This time around the government forcefully moved to help ordinary citizens. Working from the bottom-up, an estimated $5.3 trillion went to the public in 2020 through such mechanisms as the Paycheck Protection Program (PPP), expanded unemployment benefits, tax incentives, and help for local governments. So far this year we have the $1.9 billion American Rescue Plan with millions of $1,400 checks as well as proposals to spend trillions more on infrastructure…Bank deposits increased by nearly $2 trillion during the past year and credit card debt fell.”

Bottom Line

Many have suffered over the past year. However, the economic toll of the current recession was nowhere near the scope of the Great Recession, and it won’t result in a housing crisis.

Home Price Appreciation Is as Simple as Supply and Demand

Home Price Appreciation Is as Simple as Supply and Demand | Simplifying The Market

Home price appreciation continues to accelerate. Today, prices are driven by the simple concept of supply and demand. Pricing of any item is determined by how many items are available compared to how many people want to buy that item. As a result, the strong year-over-year home price appreciation is simple to explain. The demand for housing is up while the supply of homes for sale hovers at historic lows.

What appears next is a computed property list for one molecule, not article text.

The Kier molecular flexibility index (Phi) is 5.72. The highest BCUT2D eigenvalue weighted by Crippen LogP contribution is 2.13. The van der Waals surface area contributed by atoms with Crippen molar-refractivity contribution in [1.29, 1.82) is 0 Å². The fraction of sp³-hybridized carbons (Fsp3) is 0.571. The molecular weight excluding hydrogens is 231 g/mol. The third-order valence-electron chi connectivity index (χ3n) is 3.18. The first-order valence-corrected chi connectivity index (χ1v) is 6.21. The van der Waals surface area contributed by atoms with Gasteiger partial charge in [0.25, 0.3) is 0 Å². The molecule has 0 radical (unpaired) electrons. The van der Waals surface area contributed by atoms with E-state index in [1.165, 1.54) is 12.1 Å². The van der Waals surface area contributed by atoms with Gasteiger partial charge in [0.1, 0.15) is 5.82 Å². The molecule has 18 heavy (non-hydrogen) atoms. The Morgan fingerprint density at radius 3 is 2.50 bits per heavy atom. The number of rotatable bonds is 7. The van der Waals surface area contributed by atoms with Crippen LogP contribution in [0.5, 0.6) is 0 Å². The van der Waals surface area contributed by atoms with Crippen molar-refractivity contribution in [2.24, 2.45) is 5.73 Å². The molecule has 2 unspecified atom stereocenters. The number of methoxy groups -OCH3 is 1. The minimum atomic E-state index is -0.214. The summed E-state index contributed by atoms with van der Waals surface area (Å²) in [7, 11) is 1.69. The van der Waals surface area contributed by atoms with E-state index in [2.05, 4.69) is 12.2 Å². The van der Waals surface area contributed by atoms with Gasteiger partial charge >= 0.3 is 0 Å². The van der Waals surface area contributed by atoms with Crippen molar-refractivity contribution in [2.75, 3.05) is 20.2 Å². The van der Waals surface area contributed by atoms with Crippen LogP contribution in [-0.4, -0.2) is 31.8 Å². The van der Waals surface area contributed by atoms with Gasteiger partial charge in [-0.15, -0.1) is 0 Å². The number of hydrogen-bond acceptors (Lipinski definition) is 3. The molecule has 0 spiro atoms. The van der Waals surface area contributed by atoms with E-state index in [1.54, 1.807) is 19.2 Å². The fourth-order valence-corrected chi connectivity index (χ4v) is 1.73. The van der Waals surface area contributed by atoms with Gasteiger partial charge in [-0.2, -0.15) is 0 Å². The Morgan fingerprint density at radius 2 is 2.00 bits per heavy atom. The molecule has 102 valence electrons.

Let’s use three maps to show how this theory continues to affect the residential real estate market.

Map #1 – State-by-state price appreciation reported by the Federal Housing Finance Agency (FHFA) for the first quarter of 2021 compared to the first quarter of 2020:Home Price Appreciation Is as Simple as Supply and Demand | Simplifying The MarketAs the map shows, certain states (colored in red) have appreciated well above the national average of 12.6%.

Map #2 – The change in state-by-state inventory levels year-over-year reported by realtor.com:Home Price Appreciation Is as Simple as Supply and Demand | Simplifying The MarketComparing the two maps shows a correlation between change in listing inventory and price appreciation in many states. The best examples are Idaho, Utah, and Arizona. Though the correlation is not as easy to see in every state, the overall picture is one of causation.

The reason prices continue to accelerate is that housing inventory is still at all-time lows while demand remains high. However, this may be changing.